Survey Report With a possible government shutdown just hours away, public anger at the federal government is as high as at any point since the Pew Research Center began asking the question in 1997. Anger is most palpable among conservative Republicans – 41% say they are angry at the federal government, the highest among any […]
Overview Over just the past week, the share of Americans who oppose U.S. airstrikes in Syria has surged 15 points, from 48% to 63%, as many who were undecided about the issue have turned against military action. By contrast, the share of Americans who support airstrikes remains virtually unchanged: Just 28% favor U.S. military airstrikes […]
By Andrew Kohut As President Obama heads to the G20 summit in St. Petersburg this week he remains the most popular world leader. Ordinary citizens in most countries, with some notable exceptions, say they have confidence in him to do the right thing in world affairs and many generally approve of his policies. But over […]
In the fifth year of the Obama presidency, the United States’ image remains strong around the world compared with the last years of the administration of President George W. Bush. Still, pro-America sentiment is slipping.
As President Obama prepares to make a "major" speech on the economy today, our past reports describe the challenges the middle class has faced in the past decades.
Overview Four years after the recession officially ended, the economic recovery remains a long way off in the view of many Americans. A new survey by the Pew Research Center, conducted July 17-21 among 1,480 adults, finds that 44% say it will be a long time before the nation’s economy recovers. Smaller percentages say either […]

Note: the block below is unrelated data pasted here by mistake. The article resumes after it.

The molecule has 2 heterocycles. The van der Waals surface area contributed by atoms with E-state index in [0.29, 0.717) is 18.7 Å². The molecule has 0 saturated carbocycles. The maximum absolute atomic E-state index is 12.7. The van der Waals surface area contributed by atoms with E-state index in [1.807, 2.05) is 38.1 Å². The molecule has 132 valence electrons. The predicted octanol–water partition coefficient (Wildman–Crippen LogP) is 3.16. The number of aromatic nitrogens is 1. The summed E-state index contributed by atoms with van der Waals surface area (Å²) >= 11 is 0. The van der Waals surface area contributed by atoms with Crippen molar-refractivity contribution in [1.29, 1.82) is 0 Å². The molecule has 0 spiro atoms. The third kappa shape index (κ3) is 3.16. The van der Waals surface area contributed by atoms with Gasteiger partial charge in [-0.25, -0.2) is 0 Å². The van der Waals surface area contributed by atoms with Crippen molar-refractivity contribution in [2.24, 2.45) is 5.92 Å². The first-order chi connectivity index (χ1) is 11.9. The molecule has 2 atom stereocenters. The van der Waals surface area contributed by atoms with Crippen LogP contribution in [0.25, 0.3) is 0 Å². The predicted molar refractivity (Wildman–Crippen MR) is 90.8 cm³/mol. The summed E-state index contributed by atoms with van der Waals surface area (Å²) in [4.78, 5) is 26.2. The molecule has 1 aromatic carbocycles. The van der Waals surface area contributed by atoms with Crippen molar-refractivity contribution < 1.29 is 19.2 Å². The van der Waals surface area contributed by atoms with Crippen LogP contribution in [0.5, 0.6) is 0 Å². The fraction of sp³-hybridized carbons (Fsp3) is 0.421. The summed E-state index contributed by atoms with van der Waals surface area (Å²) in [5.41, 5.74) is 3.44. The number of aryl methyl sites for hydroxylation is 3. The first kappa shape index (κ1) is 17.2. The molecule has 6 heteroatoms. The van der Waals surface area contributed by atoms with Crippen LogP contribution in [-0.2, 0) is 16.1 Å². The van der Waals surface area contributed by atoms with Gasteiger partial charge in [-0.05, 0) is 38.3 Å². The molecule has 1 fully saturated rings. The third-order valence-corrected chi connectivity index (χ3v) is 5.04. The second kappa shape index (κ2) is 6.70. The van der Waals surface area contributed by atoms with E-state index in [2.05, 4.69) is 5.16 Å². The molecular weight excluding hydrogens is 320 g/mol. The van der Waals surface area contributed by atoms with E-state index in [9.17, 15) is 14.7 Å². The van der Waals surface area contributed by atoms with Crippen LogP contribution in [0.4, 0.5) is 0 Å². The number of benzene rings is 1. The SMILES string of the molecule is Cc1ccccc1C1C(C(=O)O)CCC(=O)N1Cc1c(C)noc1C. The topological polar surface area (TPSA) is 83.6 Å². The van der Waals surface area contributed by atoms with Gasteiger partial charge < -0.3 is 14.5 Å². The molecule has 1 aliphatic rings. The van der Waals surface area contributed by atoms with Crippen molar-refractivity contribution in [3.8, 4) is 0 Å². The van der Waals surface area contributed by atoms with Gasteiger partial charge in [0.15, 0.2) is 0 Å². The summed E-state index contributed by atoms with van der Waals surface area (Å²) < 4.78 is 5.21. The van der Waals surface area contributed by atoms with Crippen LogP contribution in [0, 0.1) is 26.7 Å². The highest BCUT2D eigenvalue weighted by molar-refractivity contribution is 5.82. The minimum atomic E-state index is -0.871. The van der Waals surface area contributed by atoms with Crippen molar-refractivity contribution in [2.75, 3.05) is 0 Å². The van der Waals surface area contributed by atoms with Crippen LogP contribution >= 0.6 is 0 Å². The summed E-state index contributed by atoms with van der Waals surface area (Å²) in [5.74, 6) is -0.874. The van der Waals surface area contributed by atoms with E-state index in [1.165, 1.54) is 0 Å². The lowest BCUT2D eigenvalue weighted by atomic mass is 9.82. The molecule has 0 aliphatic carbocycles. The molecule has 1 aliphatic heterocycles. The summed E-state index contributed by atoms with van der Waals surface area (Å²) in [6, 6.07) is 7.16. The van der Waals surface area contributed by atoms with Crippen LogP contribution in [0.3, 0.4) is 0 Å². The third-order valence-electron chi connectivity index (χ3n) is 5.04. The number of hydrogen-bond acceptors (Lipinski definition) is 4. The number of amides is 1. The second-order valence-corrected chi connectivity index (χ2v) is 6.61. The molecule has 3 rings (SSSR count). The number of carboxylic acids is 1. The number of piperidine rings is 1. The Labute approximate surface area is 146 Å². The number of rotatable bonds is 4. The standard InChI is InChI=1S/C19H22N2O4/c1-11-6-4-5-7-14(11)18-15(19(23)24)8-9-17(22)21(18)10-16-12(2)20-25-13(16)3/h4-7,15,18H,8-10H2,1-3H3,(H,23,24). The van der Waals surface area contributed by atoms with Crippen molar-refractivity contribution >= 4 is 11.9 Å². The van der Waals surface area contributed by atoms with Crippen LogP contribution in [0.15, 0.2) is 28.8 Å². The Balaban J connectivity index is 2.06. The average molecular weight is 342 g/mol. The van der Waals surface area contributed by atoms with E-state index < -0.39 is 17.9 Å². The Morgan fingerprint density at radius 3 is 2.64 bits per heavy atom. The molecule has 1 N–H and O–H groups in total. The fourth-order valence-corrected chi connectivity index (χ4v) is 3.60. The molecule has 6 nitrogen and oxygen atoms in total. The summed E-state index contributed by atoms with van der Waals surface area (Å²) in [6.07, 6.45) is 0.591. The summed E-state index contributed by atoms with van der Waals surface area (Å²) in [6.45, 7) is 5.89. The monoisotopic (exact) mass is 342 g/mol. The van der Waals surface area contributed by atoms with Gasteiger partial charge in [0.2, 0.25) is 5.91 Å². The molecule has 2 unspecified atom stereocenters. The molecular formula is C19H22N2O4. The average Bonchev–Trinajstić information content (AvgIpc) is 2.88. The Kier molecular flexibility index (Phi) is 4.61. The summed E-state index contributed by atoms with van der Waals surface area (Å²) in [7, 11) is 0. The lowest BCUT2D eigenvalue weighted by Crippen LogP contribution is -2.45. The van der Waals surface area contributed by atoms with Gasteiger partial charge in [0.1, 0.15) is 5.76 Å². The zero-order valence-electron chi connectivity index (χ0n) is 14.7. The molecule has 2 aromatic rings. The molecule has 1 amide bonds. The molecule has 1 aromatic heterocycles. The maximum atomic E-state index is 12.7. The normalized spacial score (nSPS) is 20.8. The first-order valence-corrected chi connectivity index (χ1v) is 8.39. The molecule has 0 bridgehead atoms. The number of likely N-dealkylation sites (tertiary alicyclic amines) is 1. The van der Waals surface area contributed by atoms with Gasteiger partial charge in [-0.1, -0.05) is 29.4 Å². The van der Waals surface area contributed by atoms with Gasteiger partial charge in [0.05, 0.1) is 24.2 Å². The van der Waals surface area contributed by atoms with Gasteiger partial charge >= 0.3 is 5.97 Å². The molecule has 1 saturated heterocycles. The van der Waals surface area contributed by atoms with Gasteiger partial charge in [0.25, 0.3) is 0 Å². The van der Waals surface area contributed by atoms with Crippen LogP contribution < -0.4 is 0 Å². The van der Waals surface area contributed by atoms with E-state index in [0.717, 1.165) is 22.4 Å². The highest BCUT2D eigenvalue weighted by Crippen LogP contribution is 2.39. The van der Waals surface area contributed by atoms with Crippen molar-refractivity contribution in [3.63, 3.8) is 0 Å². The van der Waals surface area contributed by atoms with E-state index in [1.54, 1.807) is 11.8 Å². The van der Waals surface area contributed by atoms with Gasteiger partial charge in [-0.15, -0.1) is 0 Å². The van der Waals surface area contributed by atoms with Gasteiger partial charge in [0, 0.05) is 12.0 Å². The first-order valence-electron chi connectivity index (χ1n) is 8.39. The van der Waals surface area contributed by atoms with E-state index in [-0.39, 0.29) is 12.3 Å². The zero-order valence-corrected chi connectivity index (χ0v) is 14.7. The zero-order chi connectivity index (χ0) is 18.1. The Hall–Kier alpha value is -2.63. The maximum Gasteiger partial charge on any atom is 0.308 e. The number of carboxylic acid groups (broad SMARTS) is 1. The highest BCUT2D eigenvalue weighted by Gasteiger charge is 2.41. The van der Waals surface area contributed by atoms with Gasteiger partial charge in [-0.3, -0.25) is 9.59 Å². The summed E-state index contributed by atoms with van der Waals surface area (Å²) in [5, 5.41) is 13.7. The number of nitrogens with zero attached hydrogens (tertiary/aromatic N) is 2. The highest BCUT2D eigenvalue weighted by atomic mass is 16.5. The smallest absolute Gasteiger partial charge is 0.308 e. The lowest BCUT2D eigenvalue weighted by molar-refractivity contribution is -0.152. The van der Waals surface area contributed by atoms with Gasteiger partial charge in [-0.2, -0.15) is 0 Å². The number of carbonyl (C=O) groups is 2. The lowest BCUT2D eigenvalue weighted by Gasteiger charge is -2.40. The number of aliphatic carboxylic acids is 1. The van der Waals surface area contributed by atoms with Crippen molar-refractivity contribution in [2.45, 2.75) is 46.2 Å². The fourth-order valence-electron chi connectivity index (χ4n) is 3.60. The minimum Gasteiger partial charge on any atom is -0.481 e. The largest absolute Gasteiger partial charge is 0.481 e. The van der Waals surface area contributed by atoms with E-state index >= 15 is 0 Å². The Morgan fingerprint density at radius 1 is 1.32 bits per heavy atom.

Overview Publics around the world believe the global balance of power is shifting. China’s economic power is on the rise, and many think it will eventually supplant the United States as the world’s dominant superpower. However, China’s increasing power has not led to more positive ratings for the People’s Republic. Overall, the U.S. enjoys a […]
At midyear, the national opinion polls provide little indication of which way the political wind is blowing looking ahead to 2014, and 2016. Most of the key public opinion measures are mixed, or uncertain.
Public views of Barack Obama today are very different from those of George W. Bush at about this point in his second term. Obama’s job rating is in positive territory, while Bush’s tilted negative. But a look at the one-word descriptions of the two men finds some common ground. Most notably, the word incompetent appears high on the one-word list for each.
America’s struggles with race and racism are never completely out of the news. But it is hard to remember when a series of stories have given this issue such resonance, whether in the rulings of the Supreme Court on affirmative action and voting rights, a tense trial in a Florida courtroom and even the racially insensitive comments of a celebrity chef.